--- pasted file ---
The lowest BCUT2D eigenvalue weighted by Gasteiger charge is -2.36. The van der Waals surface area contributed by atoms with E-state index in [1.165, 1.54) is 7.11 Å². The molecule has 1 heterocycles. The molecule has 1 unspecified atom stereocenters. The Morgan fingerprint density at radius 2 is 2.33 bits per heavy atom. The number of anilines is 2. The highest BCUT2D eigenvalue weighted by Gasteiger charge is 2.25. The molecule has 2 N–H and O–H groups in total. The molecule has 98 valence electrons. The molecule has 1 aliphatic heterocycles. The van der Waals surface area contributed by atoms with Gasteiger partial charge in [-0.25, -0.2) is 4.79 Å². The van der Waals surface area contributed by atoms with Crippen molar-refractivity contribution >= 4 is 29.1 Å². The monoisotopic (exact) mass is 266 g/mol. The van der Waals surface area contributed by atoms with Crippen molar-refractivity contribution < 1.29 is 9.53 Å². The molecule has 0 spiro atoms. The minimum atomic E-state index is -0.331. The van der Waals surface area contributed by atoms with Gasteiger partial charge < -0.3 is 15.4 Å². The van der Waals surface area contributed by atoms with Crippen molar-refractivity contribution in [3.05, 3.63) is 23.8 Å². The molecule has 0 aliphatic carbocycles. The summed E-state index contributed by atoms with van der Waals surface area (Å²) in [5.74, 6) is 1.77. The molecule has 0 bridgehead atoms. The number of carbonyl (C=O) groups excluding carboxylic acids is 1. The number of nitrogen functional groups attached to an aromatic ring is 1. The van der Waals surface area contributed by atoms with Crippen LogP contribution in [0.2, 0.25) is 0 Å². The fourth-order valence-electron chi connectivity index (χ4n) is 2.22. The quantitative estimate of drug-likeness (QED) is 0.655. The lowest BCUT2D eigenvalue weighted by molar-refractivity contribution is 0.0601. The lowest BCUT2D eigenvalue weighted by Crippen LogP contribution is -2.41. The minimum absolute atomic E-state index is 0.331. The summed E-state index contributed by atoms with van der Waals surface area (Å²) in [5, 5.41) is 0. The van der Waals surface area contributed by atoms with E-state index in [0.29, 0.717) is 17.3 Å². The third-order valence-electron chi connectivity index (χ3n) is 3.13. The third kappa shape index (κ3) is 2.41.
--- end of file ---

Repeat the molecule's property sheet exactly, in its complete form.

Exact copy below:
The lowest BCUT2D eigenvalue weighted by Gasteiger charge is -2.36. The van der Waals surface area contributed by atoms with E-state index in [1.165, 1.54) is 7.11 Å². The molecule has 1 heterocycles. The molecule has 1 unspecified atom stereocenters. The Morgan fingerprint density at radius 2 is 2.33 bits per heavy atom. The number of anilines is 2. The highest BCUT2D eigenvalue weighted by Gasteiger charge is 2.25. The molecule has 2 N–H and O–H groups in total. The molecule has 98 valence electrons. The molecule has 1 aliphatic heterocycles. The van der Waals surface area contributed by atoms with Gasteiger partial charge in [-0.25, -0.2) is 4.79 Å². The van der Waals surface area contributed by atoms with Crippen molar-refractivity contribution >= 4 is 29.1 Å². The monoisotopic (exact) mass is 266 g/mol. The van der Waals surface area contributed by atoms with Crippen molar-refractivity contribution < 1.29 is 9.53 Å². The molecule has 0 spiro atoms. The minimum atomic E-state index is -0.331. The van der Waals surface area contributed by atoms with Gasteiger partial charge < -0.3 is 15.4 Å². The van der Waals surface area contributed by atoms with Crippen molar-refractivity contribution in [3.05, 3.63) is 23.8 Å². The molecule has 0 aliphatic carbocycles. The summed E-state index contributed by atoms with van der Waals surface area (Å²) in [5.74, 6) is 1.77. The molecule has 0 bridgehead atoms. The number of carbonyl (C=O) groups excluding carboxylic acids is 1. The number of nitrogen functional groups attached to an aromatic ring is 1. The van der Waals surface area contributed by atoms with Crippen LogP contribution in [0.2, 0.25) is 0 Å². The fourth-order valence-electron chi connectivity index (χ4n) is 2.22. The quantitative estimate of drug-likeness (QED) is 0.655. The lowest BCUT2D eigenvalue weighted by molar-refractivity contribution is 0.0601. The lowest BCUT2D eigenvalue weighted by Crippen LogP contribution is -2.41. The minimum absolute atomic E-state index is 0.331. The summed E-state index contributed by atoms with van der Waals surface area (Å²) in [5, 5.41) is 0. The van der Waals surface area contributed by atoms with E-state index in [0.29, 0.717) is 17.3 Å². The third-order valence-electron chi connectivity index (χ3n) is 3.13. The third kappa shape index (κ3) is 2.41.